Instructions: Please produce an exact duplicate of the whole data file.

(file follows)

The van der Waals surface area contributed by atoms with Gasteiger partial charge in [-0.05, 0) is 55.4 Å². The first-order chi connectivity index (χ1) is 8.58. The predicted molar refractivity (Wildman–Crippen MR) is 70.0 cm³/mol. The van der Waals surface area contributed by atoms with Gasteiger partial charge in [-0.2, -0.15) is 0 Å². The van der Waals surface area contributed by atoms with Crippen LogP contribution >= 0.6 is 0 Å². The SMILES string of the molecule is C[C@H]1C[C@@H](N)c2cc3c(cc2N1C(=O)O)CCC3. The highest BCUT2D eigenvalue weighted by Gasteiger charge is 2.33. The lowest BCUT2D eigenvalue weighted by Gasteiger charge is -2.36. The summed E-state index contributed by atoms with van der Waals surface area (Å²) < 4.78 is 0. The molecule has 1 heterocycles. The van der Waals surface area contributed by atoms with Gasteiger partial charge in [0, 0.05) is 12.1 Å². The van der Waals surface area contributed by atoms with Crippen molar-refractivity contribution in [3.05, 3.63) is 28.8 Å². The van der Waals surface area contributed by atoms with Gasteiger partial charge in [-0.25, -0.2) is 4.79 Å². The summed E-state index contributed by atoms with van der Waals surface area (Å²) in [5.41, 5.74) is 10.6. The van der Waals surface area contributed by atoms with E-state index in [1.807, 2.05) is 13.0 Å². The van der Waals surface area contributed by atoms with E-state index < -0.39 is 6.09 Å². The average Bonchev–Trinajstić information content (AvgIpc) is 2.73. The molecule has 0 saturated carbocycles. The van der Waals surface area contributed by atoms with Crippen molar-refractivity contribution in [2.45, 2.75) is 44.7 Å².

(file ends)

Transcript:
The van der Waals surface area contributed by atoms with Gasteiger partial charge in [-0.05, 0) is 55.4 Å². The first-order chi connectivity index (χ1) is 8.58. The predicted molar refractivity (Wildman–Crippen MR) is 70.0 cm³/mol. The van der Waals surface area contributed by atoms with Gasteiger partial charge in [-0.2, -0.15) is 0 Å². The van der Waals surface area contributed by atoms with Crippen LogP contribution >= 0.6 is 0 Å². The SMILES string of the molecule is C[C@H]1C[C@@H](N)c2cc3c(cc2N1C(=O)O)CCC3. The highest BCUT2D eigenvalue weighted by Gasteiger charge is 2.33. The lowest BCUT2D eigenvalue weighted by Gasteiger charge is -2.36. The summed E-state index contributed by atoms with van der Waals surface area (Å²) < 4.78 is 0. The molecule has 1 heterocycles. The van der Waals surface area contributed by atoms with Gasteiger partial charge in [0, 0.05) is 12.1 Å². The van der Waals surface area contributed by atoms with Crippen molar-refractivity contribution in [3.05, 3.63) is 28.8 Å². The van der Waals surface area contributed by atoms with Gasteiger partial charge in [-0.25, -0.2) is 4.79 Å². The summed E-state index contributed by atoms with van der Waals surface area (Å²) in [5.41, 5.74) is 10.6. The van der Waals surface area contributed by atoms with E-state index in [1.807, 2.05) is 13.0 Å². The van der Waals surface area contributed by atoms with E-state index < -0.39 is 6.09 Å². The average Bonchev–Trinajstić information content (AvgIpc) is 2.73. The molecule has 0 saturated carbocycles. The van der Waals surface area contributed by atoms with Crippen molar-refractivity contribution in [2.45, 2.75) is 44.7 Å².